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CatWoman Donating Member (1000+ posts) Send PM | Profile | Ignore Sat Oct-07-06 11:39 PM
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Open the closets on Capitol Hill
Oct. 7, 2006 | In 1960, when Gore Vidal ran for Congress, his Republican opponent tried to spread word that Vidal was a homosexual. This was not, strictly speaking, news. Vidal had written one of the first explicitly gay novels in American literature ("The City and the Pillar") and had never been at great pains to conceal his private life. But in trying to fan the flames that Vidal himself had ignited, J. Ernest Wharton ran up against a strange conundrum. The same media outlets that would have jumped all over a heterosexual scandal turned strangely mum the moment homosexuality entered the picture. For the New York Times and the Associated Press and Time magazine, this was the love that could not speak its name.

And still can't. In the swirl of controversy surrounding former Rep. Mark Foley and his overtures to congressional pages, one thing has been clear all along: Foley's offenses have nothing to do with being gay, everything to do with being a pedophile. And one thing is emerging with new clarity: The mainstream media's treatment of gay politicians is essentially unchanged from when Gore Vidal ran for office 46 years ago. This long-standing policy of nondisclosure can now safely be called a disservice -- to gay people, to voters, to the politicians themselves, to everyone. It must change.

Since Foley came to Washington in 1995, his sexuality has been, as they like to say, an open secret. For those of us working on Capitol Hill at the time (I was a Democratic communications director), it was common knowledge. And yet, outside of the alternative or gay media, you would have been hard-pressed to find a newspaper or wire service or radio or television network willing to mention it. Even during Foley's abortive 2003 U.S. Senate bid, when rumors about his private life reached such a pitch that he felt obliged to dismiss them as "revolting and unforgivable," the mainstream media refused to do what they had done so gleefully in the case of Gary Hart or Bill Clinton. By common consent, and with an almost audible sigh of relief, they eschewed the bedroom bivouac, the morning-after stakeout, the bimbo safari. They crept back into the night, like skunks at a garden party.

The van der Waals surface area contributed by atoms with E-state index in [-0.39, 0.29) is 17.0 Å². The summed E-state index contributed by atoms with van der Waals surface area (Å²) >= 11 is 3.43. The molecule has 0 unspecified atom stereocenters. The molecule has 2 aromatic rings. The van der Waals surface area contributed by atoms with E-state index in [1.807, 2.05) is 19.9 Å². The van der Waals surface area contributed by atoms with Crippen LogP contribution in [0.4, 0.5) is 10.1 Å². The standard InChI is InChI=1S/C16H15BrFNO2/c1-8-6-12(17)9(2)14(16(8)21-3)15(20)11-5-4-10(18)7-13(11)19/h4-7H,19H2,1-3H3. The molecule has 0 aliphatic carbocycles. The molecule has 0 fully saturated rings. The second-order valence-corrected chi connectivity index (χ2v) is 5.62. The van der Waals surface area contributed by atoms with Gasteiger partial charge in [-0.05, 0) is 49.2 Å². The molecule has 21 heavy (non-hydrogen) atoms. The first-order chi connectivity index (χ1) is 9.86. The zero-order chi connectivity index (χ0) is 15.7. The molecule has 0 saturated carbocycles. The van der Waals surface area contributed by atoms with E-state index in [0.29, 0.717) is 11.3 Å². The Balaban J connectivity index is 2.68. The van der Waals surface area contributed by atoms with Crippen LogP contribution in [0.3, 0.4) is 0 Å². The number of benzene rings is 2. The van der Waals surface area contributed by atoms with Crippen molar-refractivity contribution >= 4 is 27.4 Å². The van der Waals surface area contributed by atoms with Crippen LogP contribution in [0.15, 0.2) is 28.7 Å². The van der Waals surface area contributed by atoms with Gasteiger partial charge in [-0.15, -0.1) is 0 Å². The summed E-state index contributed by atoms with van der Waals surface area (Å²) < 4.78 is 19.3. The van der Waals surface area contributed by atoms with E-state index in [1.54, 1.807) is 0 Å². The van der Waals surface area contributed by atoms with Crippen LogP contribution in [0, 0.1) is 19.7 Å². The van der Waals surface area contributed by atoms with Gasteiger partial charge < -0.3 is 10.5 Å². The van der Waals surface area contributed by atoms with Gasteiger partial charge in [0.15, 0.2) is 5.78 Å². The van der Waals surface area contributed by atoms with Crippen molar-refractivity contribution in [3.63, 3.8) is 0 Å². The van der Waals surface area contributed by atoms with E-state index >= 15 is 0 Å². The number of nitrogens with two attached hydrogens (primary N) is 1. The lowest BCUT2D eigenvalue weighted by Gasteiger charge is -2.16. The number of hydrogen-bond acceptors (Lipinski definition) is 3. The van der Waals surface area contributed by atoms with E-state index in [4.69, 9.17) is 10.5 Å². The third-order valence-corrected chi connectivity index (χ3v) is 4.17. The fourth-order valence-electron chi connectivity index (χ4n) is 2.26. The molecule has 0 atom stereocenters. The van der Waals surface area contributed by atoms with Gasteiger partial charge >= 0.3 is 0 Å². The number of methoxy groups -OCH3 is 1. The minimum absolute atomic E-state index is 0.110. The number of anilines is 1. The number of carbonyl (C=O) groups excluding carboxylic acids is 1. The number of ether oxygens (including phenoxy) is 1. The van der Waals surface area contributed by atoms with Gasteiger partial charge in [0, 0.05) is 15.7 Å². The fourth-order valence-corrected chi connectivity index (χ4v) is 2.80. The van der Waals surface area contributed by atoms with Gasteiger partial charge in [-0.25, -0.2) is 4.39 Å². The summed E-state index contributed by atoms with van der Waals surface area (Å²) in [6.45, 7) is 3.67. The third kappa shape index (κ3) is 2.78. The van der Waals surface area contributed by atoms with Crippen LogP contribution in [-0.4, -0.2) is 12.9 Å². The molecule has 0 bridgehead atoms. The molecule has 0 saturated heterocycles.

This bizarre reluctance to positively identify Foley as gay -- a reluctance so uniform as to qualify as a code of conduct -- has been explained away as chivalry, as delicacy, as respect for privacy. It is none of these things. It is an inherited squeamishness, the relic of an era in which homosexuality meant secrecy and shame.
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chill_wind Donating Member (1000+ posts) Send PM | Profile | Ignore Sun Oct-08-06 12:25 AM
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1. And for a different perspective...
Edited on Sun Oct-08-06 12:50 AM by chill_wind

Edit to add: I'd prefer both the media and the government stay out of the bedrooms of law-abiding Americans, regardless of sexual orientation.

I tend to agree with the poster in the other thread who points out Foley was first and foremost a predator. His gay-ness is a non-issue.

I strongly *disagree* with the poster (deleted) who advocated that the government should have a role in forcing out closeted gays. I feel the same about any suggested media "role".

While it happens that I'm not gay, this is all starting to take on McCarthyistic whiffs of something in a different direction I think we can all live without.

just my 2 cents.
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